For some reason Jackie and Elizabeth were amused at my efforts at photographing the glasses. I was oblivious of this as I concentrated on the subjects and got my lady to hold up a towel in an effort to reduce glare from the window. That particular device was soon abandoned because it produced a coloration that suggested that the receptacles already contained wine.Jackie assisting Derrick photographingWine glasses

Reminiscing about our respective childhoods over lunch led to discussion of those rare trips to the seaside. Jackie’s grandfather, a motor factor, always had a car; but when Elizabeth was very small our Dad didn’t, and we relied on those of uncles. I have entirely forgotten one of our outings, but my younger sister has not. She was too young to remember the venue, but the story, from about 1959, has stood the test of time. Apparently Dad, Chris and I had sneaked a small suitcase onto the beach, unbeknown to our little sister. When we got home she was presented with the container. When she opened it, there before her very eyes was a heap of sand and shells enclosed in a secure space. She had her very own ‘seaside’ with which to play in her London garden.

This afternoon Jackie drove us to Woodgreen near Fordingbridge where nineteen artists feature in Hampshire Open Studios. First stop for us was to Pete and Nicky Gilbert’s idyllically sited beautifully restored home where Pete showed his paintings along with work by Hugh Lohan, Frances Barker, and Yukari. All the paintings, pastel portraits, photographs, jewellery, and woodwork were impressive. Pete’s landscapes and his life’s journey were truly inspirational. Further information can be found on his website at http://www.pgilbert.me.ukPete Gilbert

Elizabeth bought a print of one of Pete’s pieces, more of which are seen behind him in my photograph. She then dashed back for a chopping board.

We proceeded to Coach House Studio to see the work of Andrea Finn, Dawn Gear, Sarah Orchard, Sarah Waters and Wendy de Salis. These included jewellery, ceramics, sculpture, textiles, and paintings.I had a long conversation with Sarah Waters who is developing the creation of fabrics using the combination of yeast and bacteria in a glucose solution. Sarah Waters processSarah Waters textilesSarah Waters fabricsThis produces a mat of cellulose fibres which form a vegetable ‘leather’. One table displayed Kombucha, the process; and another the product, more of which was suspended against the light. Sarah’s website is http://www.sarahwaterstextiles.com

We bought three of Wendy de Salis’s ceramic birds to hang in our trees. Smokebush treeThe sun, playing in the smokebush tree in Wendy’s garden, seemed to know it was part of the group of artists.

Hordle Chinese Take Away provided their usual splendid meal for our dinner. Elizabeth and I drank more of the Cuvee St Jaine. Drank open, and enjoyed, the dry white version.

Fair Isle

Chris, Derrick & Jacqueline 1948Feeling rather muzzy, worn, and out of focus with lingering sinus pain this morning, I decided not to retouch picture number 35 in the ‘through the ages’ series.  It seemed appropriately to reflect my current condition. If you look at this image in its reduced state, it doesn’t look too bad, but give it a closer look (i.e. click on it) and the blemishes are all revealed.  I don’t really look myself in the photo either.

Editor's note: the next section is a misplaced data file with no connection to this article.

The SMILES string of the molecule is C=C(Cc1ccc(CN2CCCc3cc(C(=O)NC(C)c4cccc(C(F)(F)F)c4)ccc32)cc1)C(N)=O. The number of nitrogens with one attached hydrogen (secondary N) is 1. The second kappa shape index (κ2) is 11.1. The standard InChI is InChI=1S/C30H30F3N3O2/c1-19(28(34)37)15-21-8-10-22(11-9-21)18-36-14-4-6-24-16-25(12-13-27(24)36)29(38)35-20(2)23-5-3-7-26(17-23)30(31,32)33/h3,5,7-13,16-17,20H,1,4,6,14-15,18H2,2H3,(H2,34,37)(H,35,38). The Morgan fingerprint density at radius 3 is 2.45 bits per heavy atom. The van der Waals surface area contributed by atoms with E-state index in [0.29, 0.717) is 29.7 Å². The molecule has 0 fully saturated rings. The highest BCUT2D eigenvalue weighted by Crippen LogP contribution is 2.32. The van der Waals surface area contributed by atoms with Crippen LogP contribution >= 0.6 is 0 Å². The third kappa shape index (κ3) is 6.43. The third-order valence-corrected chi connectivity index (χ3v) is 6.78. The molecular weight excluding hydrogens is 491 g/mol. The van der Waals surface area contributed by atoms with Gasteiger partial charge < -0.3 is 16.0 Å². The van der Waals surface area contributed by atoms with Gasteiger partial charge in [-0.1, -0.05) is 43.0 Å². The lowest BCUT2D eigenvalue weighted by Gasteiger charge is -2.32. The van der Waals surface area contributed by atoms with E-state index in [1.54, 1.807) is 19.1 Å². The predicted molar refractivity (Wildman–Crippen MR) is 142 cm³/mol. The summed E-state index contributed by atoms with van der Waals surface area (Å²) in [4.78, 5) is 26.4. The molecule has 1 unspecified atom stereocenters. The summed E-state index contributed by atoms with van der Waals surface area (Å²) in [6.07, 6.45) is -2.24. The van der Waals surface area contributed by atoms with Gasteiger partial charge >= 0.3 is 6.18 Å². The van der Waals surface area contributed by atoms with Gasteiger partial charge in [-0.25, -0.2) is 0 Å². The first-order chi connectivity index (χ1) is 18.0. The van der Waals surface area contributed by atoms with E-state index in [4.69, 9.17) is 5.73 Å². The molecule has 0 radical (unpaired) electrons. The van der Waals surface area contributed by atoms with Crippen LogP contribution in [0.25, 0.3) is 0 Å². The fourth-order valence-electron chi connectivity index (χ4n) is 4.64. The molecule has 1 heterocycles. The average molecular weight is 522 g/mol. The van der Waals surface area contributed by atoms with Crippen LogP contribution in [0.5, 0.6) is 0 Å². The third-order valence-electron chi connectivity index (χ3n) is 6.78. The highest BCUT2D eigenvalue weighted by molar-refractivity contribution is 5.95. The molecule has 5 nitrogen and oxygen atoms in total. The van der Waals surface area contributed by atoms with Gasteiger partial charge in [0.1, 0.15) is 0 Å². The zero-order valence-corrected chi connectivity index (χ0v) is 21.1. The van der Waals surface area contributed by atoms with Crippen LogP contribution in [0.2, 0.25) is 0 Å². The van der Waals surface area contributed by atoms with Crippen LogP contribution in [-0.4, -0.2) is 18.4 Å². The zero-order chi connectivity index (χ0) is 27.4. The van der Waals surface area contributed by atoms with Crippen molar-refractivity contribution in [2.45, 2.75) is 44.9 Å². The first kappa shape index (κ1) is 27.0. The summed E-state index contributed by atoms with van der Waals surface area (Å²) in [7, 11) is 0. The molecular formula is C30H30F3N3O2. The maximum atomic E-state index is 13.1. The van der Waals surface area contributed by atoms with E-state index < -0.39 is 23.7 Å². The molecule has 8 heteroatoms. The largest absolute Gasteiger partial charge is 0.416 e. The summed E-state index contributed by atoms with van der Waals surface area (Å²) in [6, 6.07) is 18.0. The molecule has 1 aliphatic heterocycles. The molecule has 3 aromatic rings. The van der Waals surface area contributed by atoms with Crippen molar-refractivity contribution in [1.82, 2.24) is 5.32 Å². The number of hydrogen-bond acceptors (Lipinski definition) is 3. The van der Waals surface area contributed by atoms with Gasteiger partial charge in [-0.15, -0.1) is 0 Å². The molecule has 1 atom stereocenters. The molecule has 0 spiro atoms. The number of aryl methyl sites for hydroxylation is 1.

It depicts the first trio of our parents’ offspring, namely me, Chris, and Jacqueline, taken, I imagine, in the summer of 1948, probably in Durham, and if so by our grandfather.  We were very proud of those Fair Isle jumpers which were all the rage then, and continue to be made today.  I don’t think they were available at that time from outlets such as Laura Ashley.  They were, and still are, hand-knitted in the island in northern Scotland from which they take their name.  The genuine article is no longer generally available for sale, the market having been swallowed by mass production.  Their geometric patterns remain popular.

Ours were not from the Fair Isle.  They were, like all our other clothes, made by our mother.  A couple of years later, my grandmother taught me to knit.  I made endless scarves.  When I say endless, this is a literal statement.  They had no endings because I didn’t know how to cast off and had to wait for Grandma Hunter to be in the mood to do it for me.  They had usually got a bit straggly by then, and it wasn’t good for her temper.images-3images-4  I was, however, fascinated by the making of the patterns and progressed to designing, on squared paper, images for Mum to knit.  images-8This, as far as I remember, involved different symbols for different stitches, with the use of appropriate colours.  Joseph was to follow me in this, and I believe a Goofy design that Mum reproduced on a jumper for several family members was drawn on graph paper by him not so very long ago.  He obviously shared his brother’s interest in going beyond the geometric.

My own early masterpieces, long before anyone thought of recycling, have most likely wound up in some landfill somewhere.  Alternatively, if, like Mum’s dressmaking patterns, cut into squares and threaded on a string, the material was thin enough to be used for toilet paper, they could have come in handy in the loo.  I therefore found these images on the internet, in order to give you an idea of the creative process.

This afternoon and evening on TV I watched three of the autumn rugby internationals.   Wales beat Argentina 40-6.  Next up was three quarters of the match in which Ireland were struggling unconvincingly against Australia.  Because of a scheduling overlap, in order to watch the highlights of New Zealand beating England 30-22, I had to forgo the end of this second match, and change channels.  This last game was the most intriguing and exciting of them all.

After this Jackie fed me on fiery pork and beef curry and wild rice, whilst she enjoyed sausage casserole with slightly agitated rice.  I drank a little more of the Isla Negra.  The chef’s choice was Hoegaarden.  Her lively pumpkin pie that followed was flavoured with nutmeg, cinnamon and mixed spices.  Cream was poured over it.  Then we ate it.